Kingdom - Animalia
Phylum - Chordata
Class - Amphibia
Order - Anura
Family - Bombinatoridae
Genus - Bombina

Oriental Fire Bellied Toads


The oriental fire-bellied toad seems fairly nondescript—a green toad with black spots blending nicely with the verdant colors of its habitat. It’s not until it perceives a threat that this flashy amphibian reveals its true colors.
Scientific Info
Scientific Name - Bombina orientalis
Type - Amphibian
Diet - Omnivore
Size - 1.5 to 2 inches (3.8 to 5.5 cm)
Weight - 1 to 2 oz. (28 to 56 g)
Life Span - 10-15 years (sometimes longer)
Lifestyle - Semi aquatic
Colour - Black, Green, Grey, Brown, Yellow, Orange, Red
Skin Type - Permeable
Favourite Food - Insects
Habitat - Forests, jungle and marshes
Average Clutch Size - 200
Main Prey - Insects, Worms, Spiders
Predators - Foxes, Snakes, Birds
Distinctive Features - Brightly coloured belly and long toes

Oriental fire bellied toads are hardy little toads that are suitable for beginners. They are not difficult to care for, although they do take a fair amount of work to maintain. Native to southern and southeastern Asia, they are noted for their bright green and black coloration on their backs, and brilliant orange and black on their underside. These bright colors serve as a warning to predators (as in "I'm toxic!"). While not the most toxic of amphibians, regular handling is not recommended (avoid if there are cuts on your hands) and your hands should always be washed thoroughly immediately after touching the frog (or cleaning the tank for that matter). It is not recommended to house these toads with other species due to potential toxicity problems, though. Regular cleaning and water changes will help keep the toxins from building up in the tank.


A minimum 10 gallon tank is recommended, although 2-3 frogs can be housed in a tank of this size. A larger number of frogs will happily live together in a larger tank (allow about 4 gallons of tank space per frog, and the long style aquariums provide more "floor space" for their size). A secure lid is a necessity, as these active little frogs will escape given the chance. The top should allow adequate ventilation.

A semi aquatic tank is the ideal set up, with 1/3 - 1/2 of the tank as a land area and the remainder as water about 2-4 inches deep. The land area could have rocks (which should be smooth to prevent injury to delicate frog skin), damp moss, plants and some areas to hide.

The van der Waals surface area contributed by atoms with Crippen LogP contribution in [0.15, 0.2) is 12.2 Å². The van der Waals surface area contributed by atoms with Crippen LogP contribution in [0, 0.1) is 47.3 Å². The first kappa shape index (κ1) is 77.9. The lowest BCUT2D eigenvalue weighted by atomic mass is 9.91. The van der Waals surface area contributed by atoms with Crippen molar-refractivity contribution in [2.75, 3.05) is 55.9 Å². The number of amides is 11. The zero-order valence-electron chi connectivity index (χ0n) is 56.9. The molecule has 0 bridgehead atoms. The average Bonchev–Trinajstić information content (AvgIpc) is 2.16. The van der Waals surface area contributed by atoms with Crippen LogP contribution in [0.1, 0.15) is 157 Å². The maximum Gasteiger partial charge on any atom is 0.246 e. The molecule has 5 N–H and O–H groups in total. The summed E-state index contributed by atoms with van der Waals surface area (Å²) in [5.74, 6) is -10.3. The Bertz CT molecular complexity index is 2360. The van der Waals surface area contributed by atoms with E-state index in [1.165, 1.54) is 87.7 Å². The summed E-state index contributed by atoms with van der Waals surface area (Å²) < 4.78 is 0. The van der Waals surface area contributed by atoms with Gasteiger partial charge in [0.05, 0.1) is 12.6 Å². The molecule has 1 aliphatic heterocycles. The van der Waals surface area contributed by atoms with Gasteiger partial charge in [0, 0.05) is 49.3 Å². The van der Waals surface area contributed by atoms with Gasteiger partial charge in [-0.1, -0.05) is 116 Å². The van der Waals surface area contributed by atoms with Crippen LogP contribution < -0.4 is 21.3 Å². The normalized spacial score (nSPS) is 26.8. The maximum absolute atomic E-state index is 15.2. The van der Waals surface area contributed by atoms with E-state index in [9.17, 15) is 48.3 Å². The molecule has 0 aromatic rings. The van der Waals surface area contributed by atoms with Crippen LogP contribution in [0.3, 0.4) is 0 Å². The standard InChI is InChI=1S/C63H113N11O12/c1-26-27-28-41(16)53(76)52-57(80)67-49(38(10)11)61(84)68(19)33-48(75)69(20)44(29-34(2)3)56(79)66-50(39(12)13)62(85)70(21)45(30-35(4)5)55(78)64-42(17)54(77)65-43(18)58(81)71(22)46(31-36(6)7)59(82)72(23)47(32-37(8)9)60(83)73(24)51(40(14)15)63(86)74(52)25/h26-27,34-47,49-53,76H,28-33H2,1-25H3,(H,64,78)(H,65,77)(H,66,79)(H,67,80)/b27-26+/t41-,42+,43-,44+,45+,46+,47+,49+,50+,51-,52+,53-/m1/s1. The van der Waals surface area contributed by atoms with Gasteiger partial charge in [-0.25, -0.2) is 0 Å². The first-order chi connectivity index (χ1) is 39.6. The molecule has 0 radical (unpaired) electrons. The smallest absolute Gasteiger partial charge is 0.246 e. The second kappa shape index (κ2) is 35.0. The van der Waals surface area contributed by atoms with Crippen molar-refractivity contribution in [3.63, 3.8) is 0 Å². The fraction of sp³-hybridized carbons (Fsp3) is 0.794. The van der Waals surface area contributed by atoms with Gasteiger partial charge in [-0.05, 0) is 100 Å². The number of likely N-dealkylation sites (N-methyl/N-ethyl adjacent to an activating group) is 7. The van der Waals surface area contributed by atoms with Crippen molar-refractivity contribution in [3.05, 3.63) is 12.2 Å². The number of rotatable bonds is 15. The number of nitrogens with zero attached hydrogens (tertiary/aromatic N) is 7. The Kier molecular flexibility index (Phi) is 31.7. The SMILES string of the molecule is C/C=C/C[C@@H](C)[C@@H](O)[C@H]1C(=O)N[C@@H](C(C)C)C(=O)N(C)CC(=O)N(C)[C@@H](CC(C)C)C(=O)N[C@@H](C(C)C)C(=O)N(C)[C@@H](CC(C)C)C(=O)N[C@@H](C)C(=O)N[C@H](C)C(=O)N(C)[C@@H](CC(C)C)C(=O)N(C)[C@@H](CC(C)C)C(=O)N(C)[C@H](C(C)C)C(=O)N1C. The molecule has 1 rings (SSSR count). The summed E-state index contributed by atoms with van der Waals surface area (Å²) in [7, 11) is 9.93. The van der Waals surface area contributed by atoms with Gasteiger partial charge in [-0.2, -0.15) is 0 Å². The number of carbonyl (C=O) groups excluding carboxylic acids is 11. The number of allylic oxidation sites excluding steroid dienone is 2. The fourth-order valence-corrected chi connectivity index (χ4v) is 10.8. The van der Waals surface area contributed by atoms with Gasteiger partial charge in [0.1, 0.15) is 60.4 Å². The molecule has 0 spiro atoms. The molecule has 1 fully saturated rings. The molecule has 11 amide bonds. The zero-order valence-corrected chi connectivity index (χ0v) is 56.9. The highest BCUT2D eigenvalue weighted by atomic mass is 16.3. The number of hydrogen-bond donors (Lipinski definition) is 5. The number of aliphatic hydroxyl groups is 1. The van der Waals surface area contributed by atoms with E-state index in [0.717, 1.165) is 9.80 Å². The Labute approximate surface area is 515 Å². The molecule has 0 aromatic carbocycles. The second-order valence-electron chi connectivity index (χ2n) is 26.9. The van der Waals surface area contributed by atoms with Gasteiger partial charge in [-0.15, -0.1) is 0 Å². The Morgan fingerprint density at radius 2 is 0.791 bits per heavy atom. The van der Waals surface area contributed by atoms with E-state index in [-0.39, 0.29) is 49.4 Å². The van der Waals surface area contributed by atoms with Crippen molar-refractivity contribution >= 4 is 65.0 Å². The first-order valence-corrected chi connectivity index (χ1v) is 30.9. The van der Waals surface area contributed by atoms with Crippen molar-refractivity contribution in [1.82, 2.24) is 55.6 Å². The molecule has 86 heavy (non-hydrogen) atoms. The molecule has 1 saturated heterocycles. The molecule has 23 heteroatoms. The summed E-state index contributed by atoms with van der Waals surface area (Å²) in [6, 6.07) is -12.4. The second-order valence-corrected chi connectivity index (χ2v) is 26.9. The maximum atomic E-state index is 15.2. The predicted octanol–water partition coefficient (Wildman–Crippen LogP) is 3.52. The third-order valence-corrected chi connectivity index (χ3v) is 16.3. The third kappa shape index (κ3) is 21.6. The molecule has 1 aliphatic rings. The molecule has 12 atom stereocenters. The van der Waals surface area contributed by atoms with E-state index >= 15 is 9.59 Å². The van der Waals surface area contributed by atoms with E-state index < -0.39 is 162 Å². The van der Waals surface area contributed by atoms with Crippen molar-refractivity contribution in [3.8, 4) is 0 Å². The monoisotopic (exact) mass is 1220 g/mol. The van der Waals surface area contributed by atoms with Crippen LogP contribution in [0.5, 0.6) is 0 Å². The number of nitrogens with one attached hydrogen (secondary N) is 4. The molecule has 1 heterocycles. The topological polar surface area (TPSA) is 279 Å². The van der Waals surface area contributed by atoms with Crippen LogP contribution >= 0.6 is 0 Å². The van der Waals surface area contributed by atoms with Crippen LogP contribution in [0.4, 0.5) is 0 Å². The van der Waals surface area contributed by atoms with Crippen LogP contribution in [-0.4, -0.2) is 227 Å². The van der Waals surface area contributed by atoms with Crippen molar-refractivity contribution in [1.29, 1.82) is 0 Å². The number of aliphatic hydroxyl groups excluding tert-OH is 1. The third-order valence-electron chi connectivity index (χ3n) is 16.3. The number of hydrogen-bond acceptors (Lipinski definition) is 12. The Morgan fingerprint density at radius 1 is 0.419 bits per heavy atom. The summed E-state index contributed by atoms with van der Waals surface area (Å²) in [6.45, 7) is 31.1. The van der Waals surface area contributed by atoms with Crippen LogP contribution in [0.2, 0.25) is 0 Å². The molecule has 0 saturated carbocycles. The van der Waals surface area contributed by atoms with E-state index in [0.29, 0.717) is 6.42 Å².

The water should have a filter, and frequent water changes are necessary. Use only dechlorinated stale (let sit 24 hours) water or bottled spring water in the tank. These frogs produce quite a bit of waste so frequent partial water changes should be done. Smooth gravel can be used to line the water side, and live or artificial plants can be used.

A heater is not usually necessary as these frogs can handle room temperature, although warmer temperatures are considered more ideal by some (75-78 F or 24-25 C). A basking area can be set up with a low wattage lamp (use a thermometer and aim for about 78 F).

Hunting and feeding

Fire bellied toads do not have extendable tongues, so use their mouths to grab their food and stuff it into their mouths with their forelegs. They will take a variety of prey items, including crickets and other insects, worms (such as waxworms and earthworms - mealworms are probably best avoided due to their tough exoskeleton), and even some small feeder fish such as guppies. Prey should be gut loaded, and dusted with a multivitamin powder. These toads generally have good appetites and usually do not have a problem eating in captivity. Adults typically only need to eat 2-3 times a week, and watch that the frogs do not become overweight.


The fire-bellied toad mates during the late spring, when the female fire-bellied toad lays between 50 and 300 sticky eggs onto a plant stem or leaf that hangs over the water. The eggs of the fire-bellied toad are joined together and are known as toadspawn, but it can take a couple of years before the fire-bellied toad tadpoles have full transformed into adult toads.


One of the most common amphibians in its primary range, oriental fire-bellied toads thrive in northeastern China, Korea, southern Japan, and southern parts of Russia. They are highly aquatic and usually found in slow-moving streams and ponds. When out of water, they stick to the region’s coniferous and broadleaved forests. They hibernate from late September to May, sheltering in rotting logs, leaf piles, and occasionally at the bottom of streams.

  • Details
  • China -Northeastern China
  • North Korea -Korea
  • South Korea -Korea
  • Japan -Southern Japan
  • Russia -southern parts of Russia

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